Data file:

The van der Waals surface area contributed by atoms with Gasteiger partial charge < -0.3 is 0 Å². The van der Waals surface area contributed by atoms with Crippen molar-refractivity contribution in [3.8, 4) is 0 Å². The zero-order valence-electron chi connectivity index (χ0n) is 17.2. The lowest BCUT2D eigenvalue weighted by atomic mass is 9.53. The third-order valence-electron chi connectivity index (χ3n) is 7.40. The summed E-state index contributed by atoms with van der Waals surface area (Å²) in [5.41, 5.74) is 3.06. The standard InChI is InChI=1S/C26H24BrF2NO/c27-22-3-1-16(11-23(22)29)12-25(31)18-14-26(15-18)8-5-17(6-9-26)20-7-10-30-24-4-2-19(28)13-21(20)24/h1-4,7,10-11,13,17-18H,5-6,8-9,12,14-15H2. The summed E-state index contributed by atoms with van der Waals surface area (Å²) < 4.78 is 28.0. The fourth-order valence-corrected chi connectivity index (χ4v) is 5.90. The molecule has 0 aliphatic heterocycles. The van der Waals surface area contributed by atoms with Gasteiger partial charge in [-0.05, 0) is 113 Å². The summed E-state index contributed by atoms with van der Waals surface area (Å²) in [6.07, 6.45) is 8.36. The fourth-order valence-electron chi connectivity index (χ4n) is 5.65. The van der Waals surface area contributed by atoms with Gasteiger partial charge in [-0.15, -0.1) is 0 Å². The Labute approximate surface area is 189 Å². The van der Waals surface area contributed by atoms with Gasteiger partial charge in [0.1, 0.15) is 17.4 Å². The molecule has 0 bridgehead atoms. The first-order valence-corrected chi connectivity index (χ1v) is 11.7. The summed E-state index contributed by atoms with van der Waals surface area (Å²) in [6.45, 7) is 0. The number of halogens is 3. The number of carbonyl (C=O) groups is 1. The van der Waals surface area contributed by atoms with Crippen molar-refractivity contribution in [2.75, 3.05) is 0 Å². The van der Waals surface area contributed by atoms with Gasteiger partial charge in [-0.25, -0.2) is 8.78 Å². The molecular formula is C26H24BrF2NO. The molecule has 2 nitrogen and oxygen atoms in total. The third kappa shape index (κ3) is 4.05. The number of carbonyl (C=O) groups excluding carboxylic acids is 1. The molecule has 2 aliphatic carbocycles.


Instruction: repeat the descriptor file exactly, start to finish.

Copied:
The van der Waals surface area contributed by atoms with Gasteiger partial charge < -0.3 is 0 Å². The van der Waals surface area contributed by atoms with Crippen molar-refractivity contribution in [3.8, 4) is 0 Å². The zero-order valence-electron chi connectivity index (χ0n) is 17.2. The lowest BCUT2D eigenvalue weighted by atomic mass is 9.53. The third-order valence-electron chi connectivity index (χ3n) is 7.40. The summed E-state index contributed by atoms with van der Waals surface area (Å²) in [5.41, 5.74) is 3.06. The standard InChI is InChI=1S/C26H24BrF2NO/c27-22-3-1-16(11-23(22)29)12-25(31)18-14-26(15-18)8-5-17(6-9-26)20-7-10-30-24-4-2-19(28)13-21(20)24/h1-4,7,10-11,13,17-18H,5-6,8-9,12,14-15H2. The summed E-state index contributed by atoms with van der Waals surface area (Å²) < 4.78 is 28.0. The fourth-order valence-corrected chi connectivity index (χ4v) is 5.90. The molecule has 0 aliphatic heterocycles. The van der Waals surface area contributed by atoms with Gasteiger partial charge in [-0.05, 0) is 113 Å². The summed E-state index contributed by atoms with van der Waals surface area (Å²) in [6.07, 6.45) is 8.36. The fourth-order valence-electron chi connectivity index (χ4n) is 5.65. The van der Waals surface area contributed by atoms with Gasteiger partial charge in [-0.15, -0.1) is 0 Å². The Labute approximate surface area is 189 Å². The van der Waals surface area contributed by atoms with Gasteiger partial charge in [0.1, 0.15) is 17.4 Å². The molecule has 0 bridgehead atoms. The first-order valence-corrected chi connectivity index (χ1v) is 11.7. The summed E-state index contributed by atoms with van der Waals surface area (Å²) in [6.45, 7) is 0. The number of halogens is 3. The number of carbonyl (C=O) groups is 1. The van der Waals surface area contributed by atoms with Crippen molar-refractivity contribution in [2.75, 3.05) is 0 Å². The van der Waals surface area contributed by atoms with Gasteiger partial charge in [-0.25, -0.2) is 8.78 Å². The molecular formula is C26H24BrF2NO. The molecule has 2 nitrogen and oxygen atoms in total. The third kappa shape index (κ3) is 4.05. The number of carbonyl (C=O) groups excluding carboxylic acids is 1. The molecule has 2 aliphatic carbocycles.